(546e) Corn Stover Deconstruction Using Ionic Liquid – Glycerol Mixtures

Authors: 
Lynam, J. G., Louisiana Tech University
Chow, G. I., University of Nevada, Reno
Coronella, C. J., University of Nevada, Reno
Intertwined cellulose, hemicelluloses, and lignin biomacromolecules make up the recalcitrant structure of lignocellulosic biomass. The configuration of this kind of biomass makes deconstruction to its components challenging. Yet the prospect of using biomass, particularly agricultural residues, for renewable energy or for sustainable chemicals is inviting. Corn stover, in particular, is available in the US Midwest in quantities estimated to be greater than 30 million metric tons/year.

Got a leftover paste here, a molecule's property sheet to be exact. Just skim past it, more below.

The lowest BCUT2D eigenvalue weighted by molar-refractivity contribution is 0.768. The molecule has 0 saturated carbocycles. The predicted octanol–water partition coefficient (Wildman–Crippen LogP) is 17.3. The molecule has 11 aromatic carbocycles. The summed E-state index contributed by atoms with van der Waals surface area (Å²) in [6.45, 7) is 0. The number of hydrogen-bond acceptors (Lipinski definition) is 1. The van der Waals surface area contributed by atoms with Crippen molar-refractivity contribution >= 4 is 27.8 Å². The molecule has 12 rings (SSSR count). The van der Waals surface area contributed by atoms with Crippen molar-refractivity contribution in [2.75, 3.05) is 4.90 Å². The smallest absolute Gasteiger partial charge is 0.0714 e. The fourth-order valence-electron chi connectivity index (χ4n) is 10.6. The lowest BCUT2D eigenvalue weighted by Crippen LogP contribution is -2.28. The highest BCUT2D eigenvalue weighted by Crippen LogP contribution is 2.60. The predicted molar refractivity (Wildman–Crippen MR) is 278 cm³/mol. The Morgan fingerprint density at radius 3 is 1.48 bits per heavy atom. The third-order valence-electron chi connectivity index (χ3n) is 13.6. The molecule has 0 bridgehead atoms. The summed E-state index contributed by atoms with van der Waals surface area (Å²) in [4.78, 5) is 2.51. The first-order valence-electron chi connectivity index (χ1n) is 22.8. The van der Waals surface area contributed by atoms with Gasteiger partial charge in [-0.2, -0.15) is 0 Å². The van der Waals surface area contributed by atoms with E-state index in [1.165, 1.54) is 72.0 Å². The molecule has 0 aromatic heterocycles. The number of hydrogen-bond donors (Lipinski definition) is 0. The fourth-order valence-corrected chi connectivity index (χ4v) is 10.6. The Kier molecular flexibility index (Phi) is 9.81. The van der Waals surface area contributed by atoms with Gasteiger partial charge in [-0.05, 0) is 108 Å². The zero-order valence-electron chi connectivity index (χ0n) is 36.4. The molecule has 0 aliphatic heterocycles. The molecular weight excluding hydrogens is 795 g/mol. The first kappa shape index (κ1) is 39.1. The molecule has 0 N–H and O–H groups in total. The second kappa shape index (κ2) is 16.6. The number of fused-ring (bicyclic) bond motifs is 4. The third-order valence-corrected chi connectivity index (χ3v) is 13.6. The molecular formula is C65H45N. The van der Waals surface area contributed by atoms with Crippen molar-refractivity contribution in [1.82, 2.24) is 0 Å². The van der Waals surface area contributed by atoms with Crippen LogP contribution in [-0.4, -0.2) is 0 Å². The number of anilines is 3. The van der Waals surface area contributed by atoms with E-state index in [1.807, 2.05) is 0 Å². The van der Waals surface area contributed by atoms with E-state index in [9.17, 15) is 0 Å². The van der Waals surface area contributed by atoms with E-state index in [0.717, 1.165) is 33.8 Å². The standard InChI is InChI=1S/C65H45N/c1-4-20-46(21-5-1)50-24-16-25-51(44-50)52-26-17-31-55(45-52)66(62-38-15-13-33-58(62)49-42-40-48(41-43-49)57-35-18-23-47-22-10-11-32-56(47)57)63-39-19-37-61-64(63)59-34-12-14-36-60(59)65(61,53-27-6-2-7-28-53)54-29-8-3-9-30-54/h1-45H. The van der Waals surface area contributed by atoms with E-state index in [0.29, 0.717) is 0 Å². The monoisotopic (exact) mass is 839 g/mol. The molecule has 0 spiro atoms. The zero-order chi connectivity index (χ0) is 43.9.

Certain ionic liquids (ILs), salts that are molten below 100 °C, can preferentially dissolve lignocellulosic biomass fractions. The ILs studied in this work were 1-ethyl-3-methylimidazolium acetate and 1-ethyl-3-methylimidazolium formate. Though they are effective, do not produce hazardous emissions, and are recyclable, these ILs are costly. To reduce solvent expense, we examined diluting them with non-hazardous compounds. We found that glycerol, a low-value by-product of the growing biodiesel industry, is fully miscible with the selected ILs, and is a potentially useful co-solvent. Solvent mixtures, produced from 50% or 75% glycerol with the remainder being one of the selected ILs, were used to pretreat corn stover. Dilution of the ILs with up to 75% glycerol was found to enhance the glucose and xylose yields after enzymatic hydrolysis, compared to raw corn stover or corn stover treated with pure IL. FTIR spectra of the raw and pretreated corn stover suggests that lignin had been dissolved into the IL- glycerol mixture and that some of the crystalline cellulose had been converted to amorphous cellulose, which is more easily hydrolyzed.